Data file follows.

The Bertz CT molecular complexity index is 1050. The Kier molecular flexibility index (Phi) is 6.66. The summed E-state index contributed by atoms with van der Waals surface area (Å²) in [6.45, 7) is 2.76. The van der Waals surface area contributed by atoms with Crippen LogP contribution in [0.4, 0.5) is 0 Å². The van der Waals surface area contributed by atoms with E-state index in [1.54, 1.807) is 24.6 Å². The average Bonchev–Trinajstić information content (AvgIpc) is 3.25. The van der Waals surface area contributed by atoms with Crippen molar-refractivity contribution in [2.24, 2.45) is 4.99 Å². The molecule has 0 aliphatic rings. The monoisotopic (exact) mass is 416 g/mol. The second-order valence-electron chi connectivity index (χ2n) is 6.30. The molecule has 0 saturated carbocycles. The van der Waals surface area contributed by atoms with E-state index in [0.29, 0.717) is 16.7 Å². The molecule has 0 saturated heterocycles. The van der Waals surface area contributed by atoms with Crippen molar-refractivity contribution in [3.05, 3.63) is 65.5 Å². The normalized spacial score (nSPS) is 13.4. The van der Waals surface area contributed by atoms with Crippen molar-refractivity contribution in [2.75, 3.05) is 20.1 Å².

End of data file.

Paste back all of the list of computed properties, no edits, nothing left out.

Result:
The Bertz CT molecular complexity index is 1050. The Kier molecular flexibility index (Phi) is 6.66. The summed E-state index contributed by atoms with van der Waals surface area (Å²) in [6.45, 7) is 2.76. The van der Waals surface area contributed by atoms with Crippen LogP contribution in [0.4, 0.5) is 0 Å². The van der Waals surface area contributed by atoms with E-state index in [1.54, 1.807) is 24.6 Å². The average Bonchev–Trinajstić information content (AvgIpc) is 3.25. The van der Waals surface area contributed by atoms with Crippen molar-refractivity contribution in [2.24, 2.45) is 4.99 Å². The molecule has 0 aliphatic rings. The monoisotopic (exact) mass is 416 g/mol. The second-order valence-electron chi connectivity index (χ2n) is 6.30. The molecule has 0 saturated carbocycles. The van der Waals surface area contributed by atoms with E-state index in [0.29, 0.717) is 16.7 Å². The molecule has 0 saturated heterocycles. The van der Waals surface area contributed by atoms with Crippen molar-refractivity contribution in [3.05, 3.63) is 65.5 Å². The normalized spacial score (nSPS) is 13.4. The van der Waals surface area contributed by atoms with Crippen molar-refractivity contribution in [2.75, 3.05) is 20.1 Å².